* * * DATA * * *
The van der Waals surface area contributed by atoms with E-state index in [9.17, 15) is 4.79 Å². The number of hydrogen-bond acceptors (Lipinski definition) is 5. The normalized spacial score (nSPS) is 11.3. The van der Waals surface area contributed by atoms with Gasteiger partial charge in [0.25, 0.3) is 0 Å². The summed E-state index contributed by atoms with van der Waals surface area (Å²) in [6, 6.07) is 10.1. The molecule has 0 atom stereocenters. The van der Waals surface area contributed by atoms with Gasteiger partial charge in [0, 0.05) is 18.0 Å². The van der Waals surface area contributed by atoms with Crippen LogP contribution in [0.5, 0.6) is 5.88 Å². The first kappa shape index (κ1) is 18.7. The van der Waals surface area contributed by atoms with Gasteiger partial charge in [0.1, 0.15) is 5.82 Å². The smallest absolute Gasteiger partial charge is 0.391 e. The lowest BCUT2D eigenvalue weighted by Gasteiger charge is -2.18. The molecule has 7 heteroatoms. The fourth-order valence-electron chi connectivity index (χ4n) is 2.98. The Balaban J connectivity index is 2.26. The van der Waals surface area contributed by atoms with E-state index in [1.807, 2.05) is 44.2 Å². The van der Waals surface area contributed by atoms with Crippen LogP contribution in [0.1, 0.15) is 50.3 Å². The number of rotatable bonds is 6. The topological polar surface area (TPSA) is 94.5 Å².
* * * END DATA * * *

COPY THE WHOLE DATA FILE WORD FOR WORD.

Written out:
The van der Waals surface area contributed by atoms with E-state index in [9.17, 15) is 4.79 Å². The number of hydrogen-bond acceptors (Lipinski definition) is 5. The normalized spacial score (nSPS) is 11.3. The van der Waals surface area contributed by atoms with Gasteiger partial charge in [0.25, 0.3) is 0 Å². The summed E-state index contributed by atoms with van der Waals surface area (Å²) in [6, 6.07) is 10.1. The molecule has 0 atom stereocenters. The van der Waals surface area contributed by atoms with Gasteiger partial charge in [0, 0.05) is 18.0 Å². The van der Waals surface area contributed by atoms with Crippen LogP contribution in [0.5, 0.6) is 5.88 Å². The first kappa shape index (κ1) is 18.7. The van der Waals surface area contributed by atoms with Gasteiger partial charge in [0.1, 0.15) is 5.82 Å². The smallest absolute Gasteiger partial charge is 0.391 e. The lowest BCUT2D eigenvalue weighted by Gasteiger charge is -2.18. The molecule has 7 heteroatoms. The fourth-order valence-electron chi connectivity index (χ4n) is 2.98. The Balaban J connectivity index is 2.26. The van der Waals surface area contributed by atoms with E-state index in [1.807, 2.05) is 44.2 Å². The van der Waals surface area contributed by atoms with Crippen LogP contribution in [0.1, 0.15) is 50.3 Å². The number of rotatable bonds is 6. The topological polar surface area (TPSA) is 94.5 Å².